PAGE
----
So for instance, in Norway we have one platform that’s used for examinations and right beside where students can go in and get their marks or how they did on an exam, there’s a button that says “Ask for an Explanation”. And they have to just press this button and they have to give a lot of work to all the academics that have been doing the exams and giving the scores to come with large explanations as to why they got these marks that they got. Now, there’s not a problem with that because that’s legally allowed that’s legally frank, anchored in the Norwegian law that they can do that but by making it just a little button that’s in this tool, it doesn’t put the student through a reflection phase or anything. They just get in there and they can push this button. In that way, they don’t take away this reflection phase where they maybe go and think about it for a day and think about their answers etc., you know? So just by changing and putting technology in, we have to reflect over it. 

The large companies, a lot of these decisions, excuse me, are made- I’m a computer scientist myself, are made by computer scientists that don’t think about sort of the pedagogical aspects of what’s doing. A lot of that, for example, with these large visualizations, you can make very fancy visualizations but we know from studies on what we call “data literacy” that most teachers and instructors cannot interpret the visualizations we give them. So this is why I see in some of the projects Colin was talking about, in our projects, we always do, the LORIA project Torunn presented. We always do these participatory designs now with teachers, to make things for them. And that way, you need maybe the larger corporations can’t provide that level of, you know, I’m thinking of the Norwegian word, the tilde passing. Making it relevant for the culture that you’re working in. So that’s some things to think about.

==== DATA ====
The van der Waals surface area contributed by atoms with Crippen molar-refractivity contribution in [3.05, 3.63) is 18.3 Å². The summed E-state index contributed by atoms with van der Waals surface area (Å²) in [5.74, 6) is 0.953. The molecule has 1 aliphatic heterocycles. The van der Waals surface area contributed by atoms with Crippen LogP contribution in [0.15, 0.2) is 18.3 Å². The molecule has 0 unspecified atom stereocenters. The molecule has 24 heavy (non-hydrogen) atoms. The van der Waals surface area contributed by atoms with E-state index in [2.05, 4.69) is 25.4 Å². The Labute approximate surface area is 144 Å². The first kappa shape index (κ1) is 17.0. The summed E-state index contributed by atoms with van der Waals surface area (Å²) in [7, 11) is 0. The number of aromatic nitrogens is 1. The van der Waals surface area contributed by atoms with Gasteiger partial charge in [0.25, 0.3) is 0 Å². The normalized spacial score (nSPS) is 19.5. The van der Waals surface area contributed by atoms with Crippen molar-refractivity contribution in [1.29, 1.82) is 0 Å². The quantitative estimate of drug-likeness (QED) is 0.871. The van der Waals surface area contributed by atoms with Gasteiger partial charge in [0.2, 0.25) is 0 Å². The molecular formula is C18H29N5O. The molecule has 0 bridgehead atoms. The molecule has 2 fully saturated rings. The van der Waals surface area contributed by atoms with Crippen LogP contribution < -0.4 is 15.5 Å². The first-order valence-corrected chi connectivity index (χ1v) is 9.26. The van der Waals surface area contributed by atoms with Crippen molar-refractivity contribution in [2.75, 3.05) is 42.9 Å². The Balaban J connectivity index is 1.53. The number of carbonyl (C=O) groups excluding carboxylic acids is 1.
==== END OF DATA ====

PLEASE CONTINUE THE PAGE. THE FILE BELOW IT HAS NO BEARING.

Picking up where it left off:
Just a quick follow-up to that, Barbara. I was just you know, I was thinking about the amount of training that needs to happen with these machine learning models. I’m wondering to what extent educators are involved in their training or you know as all of this. Yeah, I see you shaking your head. 

Sorry, that is a big issue. Colin can probably say a lot more about it because they’re doing the learning, the training of finding the OERs. But I mean the data that we use to train models is extremely important and it’s usually biased and you know a lot of the algorithms are from, you know, western people that are like yourself and you don’t necessarily then get the variety of types of learners that are around. To generate the data or to get the original data to train the algorithms on is very very difficult to find a good. So we have to be aware of the biases and the cultural differences and aspects but maybe Colin can say more since they’re working with international data.